First Money — History of the Croatian Currency

 
Croatian Dinar — Transitional Means of Payment
The Croatian dinar was released into circulation on 23 December 1991, on the day of coming into force of the Decree on the National Bank of Croatia, issued by the Government of the Republic of Croatia, pursuant to which the National Bank of Croatia became a fully independent institution, directly accountable to the Croatian Parliament, whose main goal was to preserve the value of the domestic currency. The Yugoslav dinar was exchanged for the Croatian dinar at the ratio of 1:1 from 23 to 31 December (the regular time limit). The exchange rate of the Croatian dinar versus foreign currencies was determined by the National Bank of Croatia on its first exchange rate list of 1 January 1992 – 1 German mark equalled 55 Croatian dinars.

The introduction of the Croatian dinar as the legal tender in the Republic of Croatia marked the end of the country's process of gaining monetary independence. This process was started in July 1991, when the Government of the Republic of Croatia, by its decisions, attempted to offset the negative effects for Croatia from the decision of the Board of Governors of the National Bank of Yugoslavia of 27 June 1991, which excluded the banks from the Republic of Croatia and the Republic of Slovenia, and their central banks, from the primary issue of the NBY. Although these two republics were thus de facto separated from the Yugoslav monetary system, the moratorium imposed by the Brijuni Declaration (from 7 July to 7 October) was an attempt, although unsuccessful, aided by the international community, to arrest the process of gaining monetary independence.

The Croatian dinar was an interim currency issued by the Ministry of Finance, with banknotes signed by the then finance minister. This currency was not issued by the National Bank, as it was meant to serve as a transitional means of payment in the process of gaining monetary independence and building healthy foundations, primarily in terms of achieving price stability, for the introduction of the national currency. The banknotes were issued in denominations of 1, 5, 10, 25, 100, 500, 1000, 2000, 5000, 10000, 50000 and 100000 dinar, while coins were not minted.

The CNB was replacing HRD banknotes within a regular time limit from 30 May to 31 December 1994, and within an extended time limit until 30 June 1995. As of 1 July 1995, HRD banknotes could no longer be replaced.


Croatian Dinar

Featured in the centre of the banknotes was a portrait of a Croatian scientist, Ruđer Bošković. Higher denominations featured the motif of the History of the Croats, a sculpture by Ivan Meštrović, while smaller denominations bore an image of the Zagreb Cathedral.

 

 
Kuna and lipa — the Croatian Currency
On the Statehood Day, 30 May 1994, the kuna, divided into 100 lipa, was introduced as the monetary unit of the Republic of Croatia, by the exchange for the Croatian dinar in the ratio of 1:1000. The issuance of the kuna was made possible by the stability achieved by the successful implementation of a stabilisation programme, introduced in October 1993. The programme was based on the coordinated measures of monetary and fiscal policies, foreign exchange liberalisation and some structural reforms. In the situation of a strong depreciation of the Croatian dinar exchange rate, the stabilisation programme set the upper limit for the DEM/HRD exchange rate at 4,444. The exchange rate of the Croatian dinar never again approached this limit and started to strengthen instead. Inflationary expectations were in a short while anchored by the stabilisation programme, with the result that hyperinflation exceeding 1000 percent annually in 1993 was followed by price stability established in 1994, with a 3 percent deflation at the December level.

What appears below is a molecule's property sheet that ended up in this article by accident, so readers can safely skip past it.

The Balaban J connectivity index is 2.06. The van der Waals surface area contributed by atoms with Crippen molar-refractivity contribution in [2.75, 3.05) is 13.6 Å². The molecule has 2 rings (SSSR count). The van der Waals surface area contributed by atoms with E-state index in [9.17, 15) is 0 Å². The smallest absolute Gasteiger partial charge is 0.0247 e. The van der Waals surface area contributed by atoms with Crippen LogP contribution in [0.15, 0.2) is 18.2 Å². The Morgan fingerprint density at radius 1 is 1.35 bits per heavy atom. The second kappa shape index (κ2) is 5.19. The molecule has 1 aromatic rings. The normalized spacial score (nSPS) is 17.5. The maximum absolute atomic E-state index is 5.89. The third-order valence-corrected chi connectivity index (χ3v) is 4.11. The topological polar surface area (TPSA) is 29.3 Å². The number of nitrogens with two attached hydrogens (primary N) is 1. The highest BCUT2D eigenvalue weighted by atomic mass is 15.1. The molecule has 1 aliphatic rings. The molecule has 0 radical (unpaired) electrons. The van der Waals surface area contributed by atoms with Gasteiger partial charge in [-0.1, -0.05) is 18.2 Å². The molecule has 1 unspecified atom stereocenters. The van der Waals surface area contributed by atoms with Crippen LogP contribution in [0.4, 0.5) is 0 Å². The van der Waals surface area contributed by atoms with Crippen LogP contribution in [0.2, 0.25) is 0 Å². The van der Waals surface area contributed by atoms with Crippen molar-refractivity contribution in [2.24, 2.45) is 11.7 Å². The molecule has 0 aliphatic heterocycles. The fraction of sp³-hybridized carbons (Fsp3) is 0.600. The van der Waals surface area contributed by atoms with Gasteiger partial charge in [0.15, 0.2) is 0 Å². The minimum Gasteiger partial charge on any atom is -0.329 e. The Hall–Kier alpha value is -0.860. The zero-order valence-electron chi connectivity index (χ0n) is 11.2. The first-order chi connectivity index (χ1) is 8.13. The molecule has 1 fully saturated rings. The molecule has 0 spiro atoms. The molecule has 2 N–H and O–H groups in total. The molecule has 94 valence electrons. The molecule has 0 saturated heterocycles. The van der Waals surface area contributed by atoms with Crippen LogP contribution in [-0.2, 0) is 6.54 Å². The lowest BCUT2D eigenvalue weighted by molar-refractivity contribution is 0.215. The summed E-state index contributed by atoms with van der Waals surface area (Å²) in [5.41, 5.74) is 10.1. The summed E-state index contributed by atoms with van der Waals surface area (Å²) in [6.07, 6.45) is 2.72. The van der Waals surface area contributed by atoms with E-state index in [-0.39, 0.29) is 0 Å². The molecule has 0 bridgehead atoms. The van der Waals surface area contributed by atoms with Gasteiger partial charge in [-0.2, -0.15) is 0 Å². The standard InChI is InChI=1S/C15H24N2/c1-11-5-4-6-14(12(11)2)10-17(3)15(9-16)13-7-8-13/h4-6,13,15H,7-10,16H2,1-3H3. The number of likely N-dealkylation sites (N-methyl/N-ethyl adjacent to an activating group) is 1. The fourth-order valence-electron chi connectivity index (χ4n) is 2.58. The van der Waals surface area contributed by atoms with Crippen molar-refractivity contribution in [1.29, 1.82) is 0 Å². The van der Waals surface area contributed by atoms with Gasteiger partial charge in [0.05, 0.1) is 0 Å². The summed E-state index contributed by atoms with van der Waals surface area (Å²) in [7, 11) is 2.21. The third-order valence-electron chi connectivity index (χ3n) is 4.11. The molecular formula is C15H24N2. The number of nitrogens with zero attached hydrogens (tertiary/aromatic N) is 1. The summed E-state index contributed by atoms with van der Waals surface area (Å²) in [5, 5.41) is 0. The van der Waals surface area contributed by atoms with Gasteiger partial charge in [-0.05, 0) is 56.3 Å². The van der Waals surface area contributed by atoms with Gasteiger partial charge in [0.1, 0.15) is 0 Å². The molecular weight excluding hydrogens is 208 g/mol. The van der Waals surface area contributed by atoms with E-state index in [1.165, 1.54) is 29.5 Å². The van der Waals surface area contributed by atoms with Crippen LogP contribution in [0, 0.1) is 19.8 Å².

The name kuna (marten) was chosen for the Croatian currency because of the important role of marten pelts in the monetary and fiscal history of Croatia. Marten pelts had originally been used for payments in kind. Later, the kuna became a unit of account and, finally, a modern-day currency. Additionally, marten pelts were used to pay a special medieval tax, called kunovina or marturina, in Slavonia, the Croatian Littoral and Dalmatia; a marten was depicted on the Croatian coin banovac from the first half of the 13th to the end of the 14th century; issuing the kuna was considered, but never realised, in the Banovina of Croatia; the kuna was used in the issues of the Independent State of Croatia and of the Antifascists Council for the National Liberation of Croatia.

 

Kuna banknotes

Kuna and lipa coins

 

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References:

Dalibor Brozović:
Kuna and Lipa, the Currency of the Republic of Croatia (Kune i lipe, novac Republike Hrvatske), National Bank of Croatia, Zagreb, 1994

prof. Bože Mimica:
Numismatics in Croatia (Numizmatika na povijesnom tlu Hrvatske), Rijeka, Zagreb, 1994 Numismatics in Croatia- the Early Middle Ages (Numizmatika na povijesnom tlu Hrvatske - Rani srednji vijek), Rijeka, Zagreb, 1995
Irislav Dolenec:
Croatian Numismatics (Hrvatska numizmatika), Zagreb, 1994
dr. Vladimir Srb, dr. Branko Matić:
Numismatics as Part of the Croatian Heritage and Economy (Numizmatika u baštini i gospodarstvu Hrvatske), Osijek, 1997
Gjuro Krasnov: 
Currency of the White Croats in the 10th Century Bohemia (Novac Bijelih Hrvata u Češkoj X. stoljeća), Numizmatičke vijesti, 45, Zagreb, 1992
Edgar Fabry:
Assignat of the City of Pag from 1778 (Asignat grada Paga iz 1778. godine), I International Numismatic Congress, collected papers, Opatija, 1996
Privredna banka Zagreb d.d.:
2500 Years of the Culture of Saving and Money Trading in Croatia (2500 godina kulture štednje i novčarstva na povijesnom hrvatskom tlu), Zagreb, 1998
Encyclopedia Britannica
General Encyclopedia of the Miroslav Krleža Lexicographic Institute

Vladimir Anić, Ivo Goldstein:
Dictionary of Foreign Words